2. In the face of a crisis of proper staffing of ASMs, it is shameless of the Administration to point to this service. The quality of care offered by doctoral psychology professionals cannot be replicated or outsourced to an app.
  3. Memorial’s SWCC faculty complement remains stable and no positions have been eliminated
    1. On July 27, Dr. Lokash directly told MUNFA that the Provost’s office had made the decision several years ago to no longer fill faculty positions in the SWCC as they became vacant. Consequently, the unit dwindled to just three permanent counselling faculty. The purpose of the calls for action and public campaign surrounding the SWCC’s Doctoral Residency Program was to urge the Provost and the CAC to address the dire impacts of this decision.
  4. The SWCC does not require accreditation to operate
    1. While the Administration should be aware that all counselling services at the SWCC are accredited by another professional body, IACS, MUNFA and Counselling ASMs have explicitly referenced CPA accreditation of the doctoral residency in professional psychology as the urgent issue. This is because the site visit to evaluate is just days away. 
    2. Accreditation holds institutions accountable to a standard agreed by the professional field that cannot be arbitrarily changed internally. This is essential for the health and safety of students receiving care. Maintaining the standards of accreditation is a key responsibility of the SWCC Director due to its importance.
  5. No waitlists for “initial appointments” in the SWCC
    1. This is a slight-of-hand tactic frequently used by systems to misrepresent and downplay wait times. Students awaiting ongoing counselling and psychotherapy are being funnelled into single sessions. This practice is then represented as offering “no waitlist” and it should not be taken to mean the SWCC is operating effectively. Additionally, the SWCC will already see a reduction from three psychology residents to two in the upcoming year and a corresponding decrease in service.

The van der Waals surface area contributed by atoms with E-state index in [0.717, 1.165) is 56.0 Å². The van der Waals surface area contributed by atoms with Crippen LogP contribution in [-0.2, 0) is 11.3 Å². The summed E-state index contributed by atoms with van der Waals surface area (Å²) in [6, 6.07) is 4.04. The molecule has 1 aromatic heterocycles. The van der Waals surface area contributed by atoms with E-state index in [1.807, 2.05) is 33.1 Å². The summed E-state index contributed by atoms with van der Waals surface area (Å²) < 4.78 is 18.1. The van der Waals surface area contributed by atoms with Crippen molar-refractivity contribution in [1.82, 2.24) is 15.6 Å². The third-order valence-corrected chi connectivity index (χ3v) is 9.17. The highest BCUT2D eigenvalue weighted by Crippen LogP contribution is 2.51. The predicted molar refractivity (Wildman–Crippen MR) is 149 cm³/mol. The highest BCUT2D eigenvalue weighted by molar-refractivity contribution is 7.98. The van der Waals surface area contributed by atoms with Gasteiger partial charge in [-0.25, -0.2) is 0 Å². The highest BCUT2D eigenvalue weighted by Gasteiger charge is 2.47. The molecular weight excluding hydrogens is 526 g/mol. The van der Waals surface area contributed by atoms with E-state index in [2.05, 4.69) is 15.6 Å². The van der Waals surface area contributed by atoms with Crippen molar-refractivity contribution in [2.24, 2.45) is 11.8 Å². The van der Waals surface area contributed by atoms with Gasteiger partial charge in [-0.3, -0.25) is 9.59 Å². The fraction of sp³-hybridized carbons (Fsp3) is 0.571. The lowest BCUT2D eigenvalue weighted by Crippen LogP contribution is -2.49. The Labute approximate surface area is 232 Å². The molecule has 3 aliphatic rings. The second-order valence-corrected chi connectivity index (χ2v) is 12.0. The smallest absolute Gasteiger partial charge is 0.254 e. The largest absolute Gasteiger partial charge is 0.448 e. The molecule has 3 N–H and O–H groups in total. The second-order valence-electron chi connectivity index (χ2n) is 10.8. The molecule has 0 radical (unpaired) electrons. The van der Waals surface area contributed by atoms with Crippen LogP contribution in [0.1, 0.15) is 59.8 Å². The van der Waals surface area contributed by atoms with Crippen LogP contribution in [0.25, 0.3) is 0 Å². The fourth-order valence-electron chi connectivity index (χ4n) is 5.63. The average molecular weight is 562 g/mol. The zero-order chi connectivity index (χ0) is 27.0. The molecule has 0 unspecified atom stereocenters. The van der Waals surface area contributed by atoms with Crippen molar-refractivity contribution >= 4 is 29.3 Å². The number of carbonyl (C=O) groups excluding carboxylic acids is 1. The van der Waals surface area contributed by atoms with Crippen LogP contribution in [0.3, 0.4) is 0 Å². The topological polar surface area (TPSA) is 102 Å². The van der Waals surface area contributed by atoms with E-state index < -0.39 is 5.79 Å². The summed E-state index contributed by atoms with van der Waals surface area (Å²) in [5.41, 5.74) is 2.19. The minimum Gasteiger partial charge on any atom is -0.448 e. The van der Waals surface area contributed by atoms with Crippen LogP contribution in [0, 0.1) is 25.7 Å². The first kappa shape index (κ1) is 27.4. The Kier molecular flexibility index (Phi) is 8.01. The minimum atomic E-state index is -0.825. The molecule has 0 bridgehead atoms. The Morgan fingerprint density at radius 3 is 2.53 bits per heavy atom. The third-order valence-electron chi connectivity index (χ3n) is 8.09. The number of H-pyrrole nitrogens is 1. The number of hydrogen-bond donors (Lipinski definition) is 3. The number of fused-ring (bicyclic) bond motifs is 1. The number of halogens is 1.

It is unfortunate that instead of addressing the important issues facing Counselling ASMs and its Doctoral Psychology Residency Program, Memorial’s Senior Administration chose to diminish these valid and urgent concerns, deny the instability they have created, and privately make changes without broader accountability. While the Administration would like members of the university community and the broader public to believe there was no crisis to address, this was indubitably false.

This is a Win. Pressure works. But our work is not done. Whether accreditors for the SWCC see these changes announced August 9 as sufficient to warrant reaccreditation remains to be seen. Furthermore, MUNFA has yet to officially receive a response from the Provost regarding these developments. There are many concerns that have been amplified throughout this process regarding the continued lack of collegiality expressed by Memorial’s Administration and the devaluing of academic staff members. 

I further encourage members to consider the specifics of the situation around the SWCC as a part of a broader pattern of units being systematically dismantled by upper administration through the attrition of tenured faculty positions. Through its work with Counselling Faculty, MUNFA became aware of over one hundred unfilled academic staff positions. These impacts are being felt all across Memorial, our university

We continue to push forward for more for our members and the greater Memorial community.

In love and solidarity,

MUNFA President Ash Hossain